Arrested for child abduction?

Moving abroad is equal parts exhilarating and terrifying. You’re leaving behind family and friends to start a new adventure.Alexandra Talty

lakefront_drive
Photo credit: A New Day in Chicago by Roman Boed CC BY 2.0

I’m feeling a bit sad.   I’m driving home after a work event social event, where I just let the cat out of the bag to my coworkers that I’m moving to China for 6 months.  I have the windows down and music loud as I drive down a road along the world’s 4th largest freshwater lake.  It’s a beautiful 68°F (19°C) night with no humidity.  I will greatly miss this.  I love the cool nights and beautiful sunny days, often sailing on that lake.  I reflect on what it will soon be like.  Nearly 90° in early June, very high humidity, sweating my ass off.  And even hotter in July and August.  I’m not looking forward to that.   I will miss the people that I’ve come to know here.  The comfort in the familiar.  My home sweet home.

There will likely be new friendships to be forged in this new land, completely on the other side of the world.  But that is still unknown.  A foreign people, a foreign land.  Will they have the same things in common as I do?  Or will they find me so foreign and unrelatable?   Will they make me feel at home? Or will I feel truly a foreigner?  I like to think that I’m a relatively easy to talk to guy, and might not have a very difficult time befriending my new coworkers and maybe even some neighbors.

But what about my daughter?

Will my daughter be so homesick that she cannot stand to stay there another moment?  Or will she Continue Reading →

Another trip to the Chinese Consulate

As I’ve already mentioned, there’s a lot of steps to go to China, especially if you plan on working there.  This next step included another trip to the Chinese Consulate in Chicago.  I don’t really like going to Chicago.  I don’t really like big cities, which is why I live in a mostly rural area.  (So why am I moving to a city in China where the population is double that of Chicago, right?  I guess that’s a topic for a future post.)  I had recently visited the consulate twice previously, in order to apply for, and pick up, my daughter’s tourist visa.  We were very fortunate to be granted a 90-day duration visa for her, as they typically only grant 30 or 60 day stays.  Since she is staying for 80+ days, this will save us a lot of money.  If she wasn’t granted a 90-day stay, we would need to either leave the country within 60 days and re-enter (saving us international flights, hotels, etc. just for a “visa run”), or we could have applied for a dependent visa, which would have cost me $1000 in immigration lawyer fees versus a $140 tourist visa.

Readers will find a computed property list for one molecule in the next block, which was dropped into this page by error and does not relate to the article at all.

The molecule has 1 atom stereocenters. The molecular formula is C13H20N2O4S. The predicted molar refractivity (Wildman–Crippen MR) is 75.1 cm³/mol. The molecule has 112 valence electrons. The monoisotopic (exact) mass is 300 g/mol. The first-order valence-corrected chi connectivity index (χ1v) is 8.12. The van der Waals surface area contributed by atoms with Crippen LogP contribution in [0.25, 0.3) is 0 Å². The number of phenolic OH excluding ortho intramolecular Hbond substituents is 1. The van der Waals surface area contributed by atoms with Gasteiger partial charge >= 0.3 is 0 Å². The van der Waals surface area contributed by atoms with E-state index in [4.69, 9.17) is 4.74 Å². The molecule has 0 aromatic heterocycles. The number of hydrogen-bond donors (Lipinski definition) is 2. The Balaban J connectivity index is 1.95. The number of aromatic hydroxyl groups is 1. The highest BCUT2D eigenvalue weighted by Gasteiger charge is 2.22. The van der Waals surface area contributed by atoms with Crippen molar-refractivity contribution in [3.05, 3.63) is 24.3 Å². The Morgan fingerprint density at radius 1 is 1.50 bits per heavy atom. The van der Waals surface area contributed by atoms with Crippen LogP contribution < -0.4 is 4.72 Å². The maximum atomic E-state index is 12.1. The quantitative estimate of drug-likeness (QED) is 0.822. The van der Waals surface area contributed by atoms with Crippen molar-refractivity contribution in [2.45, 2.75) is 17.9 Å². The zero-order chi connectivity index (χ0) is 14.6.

Chinese Consulate

Long trip to Chicago

I live up in Wisconsin, so Chicago isn’t exactly close.  Since the Chinese Consulate was heart of downtown Chicago, getting there isn’t Continue Reading →

What? I’m moving to China?

As I mentioned in my last post, there were some big changes, and reason for some blog updates.  And the cat is out of the bag.  I’m moving to China.  Well, not permanently, but for six months.  It has been a very long process to get here.  Let me tell you about it.

My new home

It all started 6 months ago in a conversation with my boss. He asked if I’d be interested in helping our engineering center in China in a similar capacity to my job here in the United States. Due to my love of international travel, I was interested. Over the course of several months, we investigated what it would take to do an expat assignment. Several others have done expat assignments in our company but none of us knew anyone that have recently done so. Because of my 50% child custody placement, I wanted to include my daughter in these travels not only to avoid any financial implications of not fulfilling my 50% duty, but also because it would be and immensely great experience for my daughter. Therefore, I had to work within these constraints of bringing my daughter for 50% of the time that I was there. The best trying to do this would be during summer break from school. While this was six months from when we started to talk about this, it turns out that it really wasn’t enough time due to all of the red tape.